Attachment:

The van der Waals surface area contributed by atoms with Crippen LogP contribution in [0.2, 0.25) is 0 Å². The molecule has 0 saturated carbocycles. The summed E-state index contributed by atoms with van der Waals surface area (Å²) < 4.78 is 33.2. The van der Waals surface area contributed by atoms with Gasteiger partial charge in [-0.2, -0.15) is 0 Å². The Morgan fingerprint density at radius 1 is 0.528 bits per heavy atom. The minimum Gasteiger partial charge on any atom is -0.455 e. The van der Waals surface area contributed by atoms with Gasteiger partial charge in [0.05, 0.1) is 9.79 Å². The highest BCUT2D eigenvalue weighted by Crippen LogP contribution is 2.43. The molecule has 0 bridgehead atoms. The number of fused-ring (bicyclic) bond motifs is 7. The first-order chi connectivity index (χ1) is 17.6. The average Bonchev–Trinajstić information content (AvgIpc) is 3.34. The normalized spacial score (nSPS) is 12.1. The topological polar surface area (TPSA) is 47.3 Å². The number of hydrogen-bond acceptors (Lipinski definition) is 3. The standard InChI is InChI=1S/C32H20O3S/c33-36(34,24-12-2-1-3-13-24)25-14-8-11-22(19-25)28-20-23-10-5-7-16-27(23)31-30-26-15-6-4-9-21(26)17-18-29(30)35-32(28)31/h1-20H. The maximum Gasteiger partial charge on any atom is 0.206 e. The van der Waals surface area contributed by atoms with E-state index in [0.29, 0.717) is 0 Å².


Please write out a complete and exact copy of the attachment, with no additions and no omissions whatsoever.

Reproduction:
The van der Waals surface area contributed by atoms with Crippen LogP contribution in [0.2, 0.25) is 0 Å². The molecule has 0 saturated carbocycles. The summed E-state index contributed by atoms with van der Waals surface area (Å²) < 4.78 is 33.2. The van der Waals surface area contributed by atoms with Gasteiger partial charge in [-0.2, -0.15) is 0 Å². The Morgan fingerprint density at radius 1 is 0.528 bits per heavy atom. The minimum Gasteiger partial charge on any atom is -0.455 e. The van der Waals surface area contributed by atoms with Gasteiger partial charge in [0.05, 0.1) is 9.79 Å². The highest BCUT2D eigenvalue weighted by Crippen LogP contribution is 2.43. The molecule has 0 bridgehead atoms. The number of fused-ring (bicyclic) bond motifs is 7. The first-order chi connectivity index (χ1) is 17.6. The average Bonchev–Trinajstić information content (AvgIpc) is 3.34. The normalized spacial score (nSPS) is 12.1. The topological polar surface area (TPSA) is 47.3 Å². The number of hydrogen-bond acceptors (Lipinski definition) is 3. The standard InChI is InChI=1S/C32H20O3S/c33-36(34,24-12-2-1-3-13-24)25-14-8-11-22(19-25)28-20-23-10-5-7-16-27(23)31-30-26-15-6-4-9-21(26)17-18-29(30)35-32(28)31/h1-20H. The maximum Gasteiger partial charge on any atom is 0.206 e. The van der Waals surface area contributed by atoms with E-state index in [0.29, 0.717) is 0 Å².